Given a block with a discrete sample time, Simulink® executes the block output or update method at times
where the sample time period is always greater than zero and less than the simulation time, . The number of periods () is an integer that must satisfy:
As simulation progresses, Simulink computes block outputs only once at each of these fixed time intervals of . These simulation times, at which Simulink executes the output method of a block for a given sample time, are referred to as sample time hits. Discrete sample times are the only type for which sample time hits are known a priori.
If you need to delay the initial sample hit time, you can define an offset, .
The Unit Delay block is an example of a block with a discrete sample time.
Unlike the discrete sample time, continuous sample hit times are divided into major time steps and minor time steps, where the minor steps represent subdivisions of the major steps (see Minor Time Steps). The ODE solver you choose integrates all continuous states from the simulation start time to a given major or minor time step. The solver determines the times of the minor steps and uses the results at the minor time steps to improve the accuracy of the results at the major time steps. However, you see the block output only at the major time steps.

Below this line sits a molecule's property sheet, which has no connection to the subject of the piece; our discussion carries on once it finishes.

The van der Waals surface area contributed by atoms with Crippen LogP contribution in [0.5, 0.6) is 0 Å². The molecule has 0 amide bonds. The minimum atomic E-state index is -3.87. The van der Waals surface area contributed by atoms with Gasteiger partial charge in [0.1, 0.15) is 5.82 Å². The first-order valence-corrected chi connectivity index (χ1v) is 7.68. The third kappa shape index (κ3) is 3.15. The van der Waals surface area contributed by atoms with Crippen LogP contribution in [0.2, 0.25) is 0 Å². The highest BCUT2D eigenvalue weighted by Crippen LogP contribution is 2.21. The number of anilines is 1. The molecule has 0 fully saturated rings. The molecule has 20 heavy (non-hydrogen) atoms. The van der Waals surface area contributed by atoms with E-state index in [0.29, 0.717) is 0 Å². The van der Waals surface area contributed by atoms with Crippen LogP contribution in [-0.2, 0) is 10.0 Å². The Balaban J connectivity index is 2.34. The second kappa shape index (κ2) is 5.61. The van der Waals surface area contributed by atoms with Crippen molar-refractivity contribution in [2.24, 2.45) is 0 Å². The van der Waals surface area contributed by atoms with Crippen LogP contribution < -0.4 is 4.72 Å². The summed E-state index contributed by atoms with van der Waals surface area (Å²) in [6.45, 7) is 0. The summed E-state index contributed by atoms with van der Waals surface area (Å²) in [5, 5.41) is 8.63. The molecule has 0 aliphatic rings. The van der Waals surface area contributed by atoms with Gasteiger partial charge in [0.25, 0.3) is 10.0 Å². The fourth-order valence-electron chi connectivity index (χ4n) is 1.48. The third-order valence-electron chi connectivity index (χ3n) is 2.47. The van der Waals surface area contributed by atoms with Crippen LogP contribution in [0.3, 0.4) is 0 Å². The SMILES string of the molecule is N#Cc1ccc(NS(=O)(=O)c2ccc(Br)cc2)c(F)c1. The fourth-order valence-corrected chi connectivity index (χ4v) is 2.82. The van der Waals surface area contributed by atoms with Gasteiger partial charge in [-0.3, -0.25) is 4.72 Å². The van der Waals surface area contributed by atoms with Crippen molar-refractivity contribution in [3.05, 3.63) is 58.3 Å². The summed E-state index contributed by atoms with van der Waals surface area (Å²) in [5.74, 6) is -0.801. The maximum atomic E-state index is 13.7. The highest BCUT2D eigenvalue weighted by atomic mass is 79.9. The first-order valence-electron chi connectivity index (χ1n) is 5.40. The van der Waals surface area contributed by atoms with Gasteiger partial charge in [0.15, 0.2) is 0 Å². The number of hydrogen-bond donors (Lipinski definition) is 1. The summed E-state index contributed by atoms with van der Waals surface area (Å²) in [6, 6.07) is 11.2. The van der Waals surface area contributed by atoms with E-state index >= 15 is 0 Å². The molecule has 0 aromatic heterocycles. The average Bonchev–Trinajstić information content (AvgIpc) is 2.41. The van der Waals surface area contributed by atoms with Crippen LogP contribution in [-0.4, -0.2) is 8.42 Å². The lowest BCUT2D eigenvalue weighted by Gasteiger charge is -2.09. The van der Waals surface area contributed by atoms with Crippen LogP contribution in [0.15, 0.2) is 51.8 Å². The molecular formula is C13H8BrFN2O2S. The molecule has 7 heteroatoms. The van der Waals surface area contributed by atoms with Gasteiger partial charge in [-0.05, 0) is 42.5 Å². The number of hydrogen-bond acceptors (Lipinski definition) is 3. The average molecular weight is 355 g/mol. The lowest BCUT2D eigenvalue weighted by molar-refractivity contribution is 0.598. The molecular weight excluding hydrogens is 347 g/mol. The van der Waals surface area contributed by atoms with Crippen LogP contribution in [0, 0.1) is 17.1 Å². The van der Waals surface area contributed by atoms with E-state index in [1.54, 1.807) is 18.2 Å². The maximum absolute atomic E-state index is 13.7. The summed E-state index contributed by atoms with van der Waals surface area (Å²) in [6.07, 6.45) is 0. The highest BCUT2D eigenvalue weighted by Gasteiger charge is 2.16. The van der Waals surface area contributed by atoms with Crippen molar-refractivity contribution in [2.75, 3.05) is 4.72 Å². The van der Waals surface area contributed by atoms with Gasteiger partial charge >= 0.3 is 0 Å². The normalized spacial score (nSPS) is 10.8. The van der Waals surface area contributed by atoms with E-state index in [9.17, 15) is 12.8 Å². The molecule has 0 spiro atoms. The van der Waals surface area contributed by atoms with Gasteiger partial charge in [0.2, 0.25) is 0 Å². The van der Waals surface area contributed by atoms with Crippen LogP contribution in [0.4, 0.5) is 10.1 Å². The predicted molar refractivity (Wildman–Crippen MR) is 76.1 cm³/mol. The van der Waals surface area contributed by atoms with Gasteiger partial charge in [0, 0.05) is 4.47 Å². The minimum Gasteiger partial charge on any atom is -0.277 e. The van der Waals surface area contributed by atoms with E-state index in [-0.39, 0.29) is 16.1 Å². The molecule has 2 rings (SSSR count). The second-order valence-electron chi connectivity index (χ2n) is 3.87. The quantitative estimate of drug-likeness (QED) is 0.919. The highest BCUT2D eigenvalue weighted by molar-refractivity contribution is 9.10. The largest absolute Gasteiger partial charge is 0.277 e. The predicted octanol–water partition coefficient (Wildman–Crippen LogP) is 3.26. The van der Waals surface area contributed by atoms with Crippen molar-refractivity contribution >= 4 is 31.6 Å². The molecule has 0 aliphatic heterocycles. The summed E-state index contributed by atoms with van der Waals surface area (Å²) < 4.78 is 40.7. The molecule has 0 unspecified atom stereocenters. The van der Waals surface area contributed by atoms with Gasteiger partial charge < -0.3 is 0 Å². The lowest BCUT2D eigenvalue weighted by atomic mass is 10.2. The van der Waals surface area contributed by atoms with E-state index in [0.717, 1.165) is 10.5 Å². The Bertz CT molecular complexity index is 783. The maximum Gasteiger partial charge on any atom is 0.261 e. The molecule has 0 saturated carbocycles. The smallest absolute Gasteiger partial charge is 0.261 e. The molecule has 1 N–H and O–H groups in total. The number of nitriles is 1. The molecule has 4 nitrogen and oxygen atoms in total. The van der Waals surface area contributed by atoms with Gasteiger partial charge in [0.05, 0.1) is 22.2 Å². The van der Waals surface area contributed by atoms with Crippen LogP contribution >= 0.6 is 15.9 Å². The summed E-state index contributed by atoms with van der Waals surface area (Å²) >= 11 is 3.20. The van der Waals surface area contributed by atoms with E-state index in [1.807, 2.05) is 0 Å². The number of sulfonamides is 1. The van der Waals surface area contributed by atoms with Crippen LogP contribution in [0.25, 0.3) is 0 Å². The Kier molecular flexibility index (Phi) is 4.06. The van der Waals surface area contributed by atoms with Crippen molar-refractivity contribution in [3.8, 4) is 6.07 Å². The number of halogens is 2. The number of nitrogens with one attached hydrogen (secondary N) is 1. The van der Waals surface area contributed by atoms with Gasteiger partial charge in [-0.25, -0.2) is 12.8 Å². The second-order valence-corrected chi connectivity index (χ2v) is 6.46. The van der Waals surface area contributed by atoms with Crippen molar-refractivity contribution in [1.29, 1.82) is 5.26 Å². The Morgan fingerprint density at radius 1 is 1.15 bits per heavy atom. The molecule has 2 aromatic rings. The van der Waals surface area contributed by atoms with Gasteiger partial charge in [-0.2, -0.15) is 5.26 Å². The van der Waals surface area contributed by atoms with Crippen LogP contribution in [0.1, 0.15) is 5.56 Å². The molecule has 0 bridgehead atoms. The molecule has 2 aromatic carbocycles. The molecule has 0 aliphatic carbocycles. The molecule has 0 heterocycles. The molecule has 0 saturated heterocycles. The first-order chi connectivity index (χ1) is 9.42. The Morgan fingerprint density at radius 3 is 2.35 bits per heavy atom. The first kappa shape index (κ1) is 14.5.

To specify that a block, such as the Derivative block,
is continuous, enter
[0, 0] or
the Sample time field of the block dialog.
If the sample time of a block is set to [
the block becomes fixed-in-minor-step. For this